Treasury’s 20-20 vision
On May 20, 2020 the Treasury will issue $20bn of new 20-year bonds. Formally announced last week, this re-introduction of 20-year issuance was widely anticipated and will be followed by $17bn of monthly reopenings. The new 20-year will feature auctions in the refunding months (February, May, August, and November) and maturities aligned with existing 10 year and 30 year issuance. In justifying the new tenor, the Treasury cited primarily the need to manage their increased borrowing and the growing demand for long bonds by liability driven investors (“LDI”).
While the market had been expecting this announcement since January, the size of issuance nevertheless surprised given expectations for initial 20-year issuance were around $13bn. In order to make room and avoid meaningfully extending their maturity profile, the Treasury was expected to reduce 7-, 10- and 30-year issuance and/or issue more bills to balance the duration impact. However, as we now know, the COVID-19 crisis created unprecedented fiscal spending requirements and rendered both aforementioned concerns moot. Along with the $20bn 20-year, the Treasury upsized issuance across the curve and intends to maintain higher cash balances through bill issuance given the uncertainty of future spending needs.
On the demand side, the LDI flow, generally consisting of life insurers and corporate defined benefit pensions, will be significant buyers of 20-year bonds. This investor base has long dated liabilities that often require hedging with similarly long duration assets. Their liability profile also tends to feature significant exposure in the 15 to 25-year part of the curve. For LDI investors looking to match their curve exposure, there has historically been a limited offering between 10s and 30s, creating natural demand for 20-year issuance. We see this in the other markets with a large LDI investor base, such as Japan and the UK, where 20-year issuance is well absorbed.
Despite the relative illiquidity of the 20-year sector at present, it has historically traded rich to fair value. This is due in part to the scarcity of available bonds (see chart). From 2001 to 2006, the Treasury ceased issuance of 30-year bonds which has created a gap in the current curve. On top of this, the Federal Reserve has purchased nearly their maximum 70% of outstanding issuance in the 2036 to 2041 maturity range via open market operations (both in 2020 as well as earlier quantitative easing).
Long Treasuries Outstanding by Maturity
As the 20-year issuance builds over time, we’d expect the curve to cheapen given a better matching of supply and demand and more trading activity. We’ve witnessed much of this cheapening already following the October 2019 announcement recommending 20-year issuance, as well as after further detail was released in January and May 2020. The impact of Fed buying remains a significant unknown however, as they’ve essentially ceased purchases in the 20-year sector which likely contributes to the cheapening. The Fed will certainly be buyers of the new issuance though.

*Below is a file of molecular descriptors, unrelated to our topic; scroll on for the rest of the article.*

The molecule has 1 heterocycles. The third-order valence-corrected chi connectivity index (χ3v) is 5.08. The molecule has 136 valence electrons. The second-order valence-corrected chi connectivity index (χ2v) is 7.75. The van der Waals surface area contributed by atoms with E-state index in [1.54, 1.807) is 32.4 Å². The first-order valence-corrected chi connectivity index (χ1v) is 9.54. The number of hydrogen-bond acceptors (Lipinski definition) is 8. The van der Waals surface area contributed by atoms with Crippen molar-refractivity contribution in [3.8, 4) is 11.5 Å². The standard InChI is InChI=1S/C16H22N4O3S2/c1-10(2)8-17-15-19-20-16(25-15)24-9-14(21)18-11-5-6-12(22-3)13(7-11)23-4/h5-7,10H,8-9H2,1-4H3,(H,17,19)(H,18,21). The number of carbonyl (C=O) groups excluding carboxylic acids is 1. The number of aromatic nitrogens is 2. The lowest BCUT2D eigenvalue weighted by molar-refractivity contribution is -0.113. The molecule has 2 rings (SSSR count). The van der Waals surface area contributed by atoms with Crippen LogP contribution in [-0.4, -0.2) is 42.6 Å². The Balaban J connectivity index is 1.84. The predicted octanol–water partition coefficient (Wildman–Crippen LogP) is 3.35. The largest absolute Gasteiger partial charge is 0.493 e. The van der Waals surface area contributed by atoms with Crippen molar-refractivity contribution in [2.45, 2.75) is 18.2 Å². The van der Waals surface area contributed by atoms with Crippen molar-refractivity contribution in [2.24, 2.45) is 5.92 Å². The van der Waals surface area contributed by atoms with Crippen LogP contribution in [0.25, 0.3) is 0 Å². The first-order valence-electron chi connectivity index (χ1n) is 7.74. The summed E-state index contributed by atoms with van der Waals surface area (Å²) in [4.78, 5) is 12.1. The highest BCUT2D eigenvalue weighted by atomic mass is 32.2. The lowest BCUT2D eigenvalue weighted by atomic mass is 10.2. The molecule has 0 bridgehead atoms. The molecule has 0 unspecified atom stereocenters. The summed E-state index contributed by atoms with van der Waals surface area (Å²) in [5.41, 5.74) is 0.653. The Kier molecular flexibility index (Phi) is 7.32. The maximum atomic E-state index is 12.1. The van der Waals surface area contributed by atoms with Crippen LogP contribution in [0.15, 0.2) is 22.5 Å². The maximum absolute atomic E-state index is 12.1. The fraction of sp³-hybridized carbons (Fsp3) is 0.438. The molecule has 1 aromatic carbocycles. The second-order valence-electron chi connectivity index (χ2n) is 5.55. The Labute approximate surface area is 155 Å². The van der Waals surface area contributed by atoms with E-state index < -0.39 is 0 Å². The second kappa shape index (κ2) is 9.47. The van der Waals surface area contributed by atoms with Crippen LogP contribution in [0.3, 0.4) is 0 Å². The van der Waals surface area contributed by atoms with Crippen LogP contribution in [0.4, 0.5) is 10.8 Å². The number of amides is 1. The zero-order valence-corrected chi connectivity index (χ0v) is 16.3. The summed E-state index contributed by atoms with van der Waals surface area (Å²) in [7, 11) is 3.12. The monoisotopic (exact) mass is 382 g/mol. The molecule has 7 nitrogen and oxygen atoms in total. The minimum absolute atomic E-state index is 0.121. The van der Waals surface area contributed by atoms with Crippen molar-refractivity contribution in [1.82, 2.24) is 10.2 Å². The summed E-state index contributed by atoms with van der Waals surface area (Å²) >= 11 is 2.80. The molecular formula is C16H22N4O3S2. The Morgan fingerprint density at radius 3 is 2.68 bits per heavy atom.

Beyond the first order implications for rates, the introduction of 20-year issuance will also impact other debt markets. For corporates, long bonds price off either the 10-year or 30-year Treasury, with the roll occurring around 15 years to maturity. With new on-the-run 20-year bonds, these will presumably be used for pricing corporates once a sufficient issue size is developed. This may help richen a part of the credit curve that has historically traded cheap due to the lack of a natural hedge. After the initial 20-year announcement in January, however, much of this trade may have already played out.
The other side of the coin is corporate supply. 20-year corporate issuance has picked up in recent years as companies termed out debt given the historically low rate environment and looked to diversify their maturity profile in the process (rather than having just a large block of 30-year debt outstanding). Now we may see an uptick in 20-year corporate issuance, though existing debt profile preferences and the cost of long debt are much more likely to drive issuance patterns.
So while there may be a handful of relative value opportunities yet to be priced out, meaningful changes to the shape of rates and credit curves via factors like LDI portfolio construction, futures contract deliverables and corporate bond hedges will likely play out over a longer horizon. Fortunately, the Treasury has signaled that 20-year issuance will be a consistent and sizable component of their borrowing in the years to come.